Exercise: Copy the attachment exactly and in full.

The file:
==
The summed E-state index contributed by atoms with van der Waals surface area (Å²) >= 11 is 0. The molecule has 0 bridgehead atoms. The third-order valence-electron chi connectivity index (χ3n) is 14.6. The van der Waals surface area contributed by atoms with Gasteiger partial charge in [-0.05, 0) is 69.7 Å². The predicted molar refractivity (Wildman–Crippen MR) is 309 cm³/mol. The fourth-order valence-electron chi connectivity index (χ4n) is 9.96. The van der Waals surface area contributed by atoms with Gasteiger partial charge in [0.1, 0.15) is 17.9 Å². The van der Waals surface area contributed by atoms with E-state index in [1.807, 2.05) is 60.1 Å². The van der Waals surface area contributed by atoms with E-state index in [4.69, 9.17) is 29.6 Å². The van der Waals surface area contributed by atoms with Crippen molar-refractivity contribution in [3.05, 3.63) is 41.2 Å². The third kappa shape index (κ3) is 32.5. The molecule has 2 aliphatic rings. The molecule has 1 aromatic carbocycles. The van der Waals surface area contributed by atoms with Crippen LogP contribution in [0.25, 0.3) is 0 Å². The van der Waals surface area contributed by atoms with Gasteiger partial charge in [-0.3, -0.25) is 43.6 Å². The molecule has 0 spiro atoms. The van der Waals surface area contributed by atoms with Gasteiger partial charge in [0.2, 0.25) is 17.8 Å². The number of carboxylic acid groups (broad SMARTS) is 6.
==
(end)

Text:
The summed E-state index contributed by atoms with van der Waals surface area (Å²) >= 11 is 0. The molecule has 0 bridgehead atoms. The third-order valence-electron chi connectivity index (χ3n) is 14.6. The van der Waals surface area contributed by atoms with Gasteiger partial charge in [-0.05, 0) is 69.7 Å². The predicted molar refractivity (Wildman–Crippen MR) is 309 cm³/mol. The fourth-order valence-electron chi connectivity index (χ4n) is 9.96. The van der Waals surface area contributed by atoms with Gasteiger partial charge in [0.1, 0.15) is 17.9 Å². The van der Waals surface area contributed by atoms with E-state index in [1.807, 2.05) is 60.1 Å². The van der Waals surface area contributed by atoms with E-state index in [4.69, 9.17) is 29.6 Å². The van der Waals surface area contributed by atoms with Crippen molar-refractivity contribution in [3.05, 3.63) is 41.2 Å². The third kappa shape index (κ3) is 32.5. The molecule has 2 aliphatic rings. The molecule has 1 aromatic carbocycles. The van der Waals surface area contributed by atoms with Crippen LogP contribution in [0.25, 0.3) is 0 Å². The van der Waals surface area contributed by atoms with Gasteiger partial charge in [-0.3, -0.25) is 43.6 Å². The molecule has 0 spiro atoms. The van der Waals surface area contributed by atoms with Gasteiger partial charge in [0.2, 0.25) is 17.8 Å². The number of carboxylic acid groups (broad SMARTS) is 6.